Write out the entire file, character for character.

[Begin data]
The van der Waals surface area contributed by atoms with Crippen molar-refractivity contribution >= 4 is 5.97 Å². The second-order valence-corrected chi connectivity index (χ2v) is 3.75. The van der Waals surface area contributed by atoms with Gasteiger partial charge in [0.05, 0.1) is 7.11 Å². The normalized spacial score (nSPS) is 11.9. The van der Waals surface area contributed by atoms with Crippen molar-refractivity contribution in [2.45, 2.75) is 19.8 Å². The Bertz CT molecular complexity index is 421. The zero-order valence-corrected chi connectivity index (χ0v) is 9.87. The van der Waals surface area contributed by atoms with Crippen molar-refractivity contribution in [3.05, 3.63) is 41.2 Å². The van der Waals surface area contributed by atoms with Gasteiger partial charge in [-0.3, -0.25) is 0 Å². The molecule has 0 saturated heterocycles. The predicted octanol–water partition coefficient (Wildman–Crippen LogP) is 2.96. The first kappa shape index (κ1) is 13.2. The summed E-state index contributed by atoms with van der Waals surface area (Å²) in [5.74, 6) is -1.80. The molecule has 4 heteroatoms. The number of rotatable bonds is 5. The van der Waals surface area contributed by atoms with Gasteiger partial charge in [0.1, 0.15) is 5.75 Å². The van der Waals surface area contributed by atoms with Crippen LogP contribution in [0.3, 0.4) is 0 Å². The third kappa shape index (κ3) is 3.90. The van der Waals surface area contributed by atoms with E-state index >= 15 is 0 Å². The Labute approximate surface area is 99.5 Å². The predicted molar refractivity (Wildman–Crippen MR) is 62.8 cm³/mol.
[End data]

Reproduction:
The van der Waals surface area contributed by atoms with Crippen molar-refractivity contribution >= 4 is 5.97 Å². The second-order valence-corrected chi connectivity index (χ2v) is 3.75. The van der Waals surface area contributed by atoms with Gasteiger partial charge in [0.05, 0.1) is 7.11 Å². The normalized spacial score (nSPS) is 11.9. The van der Waals surface area contributed by atoms with Crippen molar-refractivity contribution in [2.45, 2.75) is 19.8 Å². The Bertz CT molecular complexity index is 421. The zero-order valence-corrected chi connectivity index (χ0v) is 9.87. The van der Waals surface area contributed by atoms with Crippen molar-refractivity contribution in [3.05, 3.63) is 41.2 Å². The van der Waals surface area contributed by atoms with Gasteiger partial charge in [-0.3, -0.25) is 0 Å². The molecule has 0 saturated heterocycles. The predicted octanol–water partition coefficient (Wildman–Crippen LogP) is 2.96. The first kappa shape index (κ1) is 13.2. The summed E-state index contributed by atoms with van der Waals surface area (Å²) in [5.74, 6) is -1.80. The molecule has 4 heteroatoms. The number of rotatable bonds is 5. The van der Waals surface area contributed by atoms with Gasteiger partial charge in [0.1, 0.15) is 5.75 Å². The van der Waals surface area contributed by atoms with Crippen LogP contribution in [0.3, 0.4) is 0 Å². The third kappa shape index (κ3) is 3.90. The van der Waals surface area contributed by atoms with E-state index >= 15 is 0 Å². The Labute approximate surface area is 99.5 Å². The predicted molar refractivity (Wildman–Crippen MR) is 62.8 cm³/mol.